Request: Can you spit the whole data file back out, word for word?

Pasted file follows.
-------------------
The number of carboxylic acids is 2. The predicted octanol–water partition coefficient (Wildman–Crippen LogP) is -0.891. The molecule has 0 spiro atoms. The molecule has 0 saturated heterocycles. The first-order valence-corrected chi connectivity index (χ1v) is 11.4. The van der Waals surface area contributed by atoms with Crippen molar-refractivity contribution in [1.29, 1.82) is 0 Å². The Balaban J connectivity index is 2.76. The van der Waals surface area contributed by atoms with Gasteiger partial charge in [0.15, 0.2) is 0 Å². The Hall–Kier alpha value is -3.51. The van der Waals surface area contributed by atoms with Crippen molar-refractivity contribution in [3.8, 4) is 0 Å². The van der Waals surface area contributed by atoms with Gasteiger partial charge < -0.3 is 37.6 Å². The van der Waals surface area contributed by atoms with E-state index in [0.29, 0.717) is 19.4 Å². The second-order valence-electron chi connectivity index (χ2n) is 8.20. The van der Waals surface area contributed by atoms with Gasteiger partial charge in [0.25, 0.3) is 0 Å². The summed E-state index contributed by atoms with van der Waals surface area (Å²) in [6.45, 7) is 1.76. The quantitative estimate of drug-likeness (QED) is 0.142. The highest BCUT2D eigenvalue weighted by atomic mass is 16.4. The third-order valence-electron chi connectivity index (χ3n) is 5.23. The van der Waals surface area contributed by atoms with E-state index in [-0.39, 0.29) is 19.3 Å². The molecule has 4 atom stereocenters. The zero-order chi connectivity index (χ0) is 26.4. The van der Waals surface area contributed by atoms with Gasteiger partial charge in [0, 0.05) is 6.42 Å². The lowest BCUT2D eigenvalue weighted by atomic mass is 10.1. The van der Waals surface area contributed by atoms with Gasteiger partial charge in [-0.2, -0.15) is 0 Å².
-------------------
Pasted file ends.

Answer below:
The number of carboxylic acids is 2. The predicted octanol–water partition coefficient (Wildman–Crippen LogP) is -0.891. The molecule has 0 spiro atoms. The molecule has 0 saturated heterocycles. The first-order valence-corrected chi connectivity index (χ1v) is 11.4. The van der Waals surface area contributed by atoms with Crippen molar-refractivity contribution in [1.29, 1.82) is 0 Å². The Balaban J connectivity index is 2.76. The van der Waals surface area contributed by atoms with Gasteiger partial charge in [0.15, 0.2) is 0 Å². The Hall–Kier alpha value is -3.51. The van der Waals surface area contributed by atoms with Crippen molar-refractivity contribution in [3.8, 4) is 0 Å². The van der Waals surface area contributed by atoms with Gasteiger partial charge < -0.3 is 37.6 Å². The van der Waals surface area contributed by atoms with E-state index in [0.29, 0.717) is 19.4 Å². The second-order valence-electron chi connectivity index (χ2n) is 8.20. The van der Waals surface area contributed by atoms with Gasteiger partial charge in [0.25, 0.3) is 0 Å². The summed E-state index contributed by atoms with van der Waals surface area (Å²) in [6.45, 7) is 1.76. The quantitative estimate of drug-likeness (QED) is 0.142. The highest BCUT2D eigenvalue weighted by atomic mass is 16.4. The third-order valence-electron chi connectivity index (χ3n) is 5.23. The van der Waals surface area contributed by atoms with E-state index in [-0.39, 0.29) is 19.3 Å². The molecule has 4 atom stereocenters. The zero-order chi connectivity index (χ0) is 26.4. The van der Waals surface area contributed by atoms with Gasteiger partial charge in [0, 0.05) is 6.42 Å². The lowest BCUT2D eigenvalue weighted by atomic mass is 10.1. The van der Waals surface area contributed by atoms with Gasteiger partial charge in [-0.2, -0.15) is 0 Å².